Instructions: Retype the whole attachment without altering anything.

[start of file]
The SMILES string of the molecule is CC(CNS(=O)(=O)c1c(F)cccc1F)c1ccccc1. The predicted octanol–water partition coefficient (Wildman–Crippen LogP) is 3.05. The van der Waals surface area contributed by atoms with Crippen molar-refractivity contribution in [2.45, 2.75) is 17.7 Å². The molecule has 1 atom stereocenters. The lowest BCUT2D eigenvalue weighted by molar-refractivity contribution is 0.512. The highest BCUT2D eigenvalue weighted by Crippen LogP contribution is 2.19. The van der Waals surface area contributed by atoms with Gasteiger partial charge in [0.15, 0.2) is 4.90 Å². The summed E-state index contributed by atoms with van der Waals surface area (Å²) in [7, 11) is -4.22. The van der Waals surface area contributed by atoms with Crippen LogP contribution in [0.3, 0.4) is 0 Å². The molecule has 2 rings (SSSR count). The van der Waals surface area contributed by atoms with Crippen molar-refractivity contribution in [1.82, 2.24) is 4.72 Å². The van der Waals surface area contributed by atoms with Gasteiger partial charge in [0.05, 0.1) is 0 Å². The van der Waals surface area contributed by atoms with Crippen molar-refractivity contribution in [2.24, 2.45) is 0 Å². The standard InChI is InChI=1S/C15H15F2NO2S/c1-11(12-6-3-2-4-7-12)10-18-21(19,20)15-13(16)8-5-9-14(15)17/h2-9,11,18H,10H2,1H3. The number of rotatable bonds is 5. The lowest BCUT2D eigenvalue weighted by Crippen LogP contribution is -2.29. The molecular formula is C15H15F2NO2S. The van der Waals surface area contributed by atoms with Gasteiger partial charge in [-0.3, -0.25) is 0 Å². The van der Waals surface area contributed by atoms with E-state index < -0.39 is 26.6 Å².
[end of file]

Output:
The SMILES string of the molecule is CC(CNS(=O)(=O)c1c(F)cccc1F)c1ccccc1. The predicted octanol–water partition coefficient (Wildman–Crippen LogP) is 3.05. The van der Waals surface area contributed by atoms with Crippen molar-refractivity contribution in [2.45, 2.75) is 17.7 Å². The molecule has 1 atom stereocenters. The lowest BCUT2D eigenvalue weighted by molar-refractivity contribution is 0.512. The highest BCUT2D eigenvalue weighted by Crippen LogP contribution is 2.19. The van der Waals surface area contributed by atoms with Gasteiger partial charge in [0.15, 0.2) is 4.90 Å². The summed E-state index contributed by atoms with van der Waals surface area (Å²) in [7, 11) is -4.22. The van der Waals surface area contributed by atoms with Crippen LogP contribution in [0.3, 0.4) is 0 Å². The molecule has 2 rings (SSSR count). The van der Waals surface area contributed by atoms with Crippen molar-refractivity contribution in [1.82, 2.24) is 4.72 Å². The van der Waals surface area contributed by atoms with Gasteiger partial charge in [0.05, 0.1) is 0 Å². The van der Waals surface area contributed by atoms with Crippen molar-refractivity contribution in [2.24, 2.45) is 0 Å². The standard InChI is InChI=1S/C15H15F2NO2S/c1-11(12-6-3-2-4-7-12)10-18-21(19,20)15-13(16)8-5-9-14(15)17/h2-9,11,18H,10H2,1H3. The number of rotatable bonds is 5. The lowest BCUT2D eigenvalue weighted by Crippen LogP contribution is -2.29. The molecular formula is C15H15F2NO2S. The van der Waals surface area contributed by atoms with Gasteiger partial charge in [-0.3, -0.25) is 0 Å². The van der Waals surface area contributed by atoms with E-state index < -0.39 is 26.6 Å².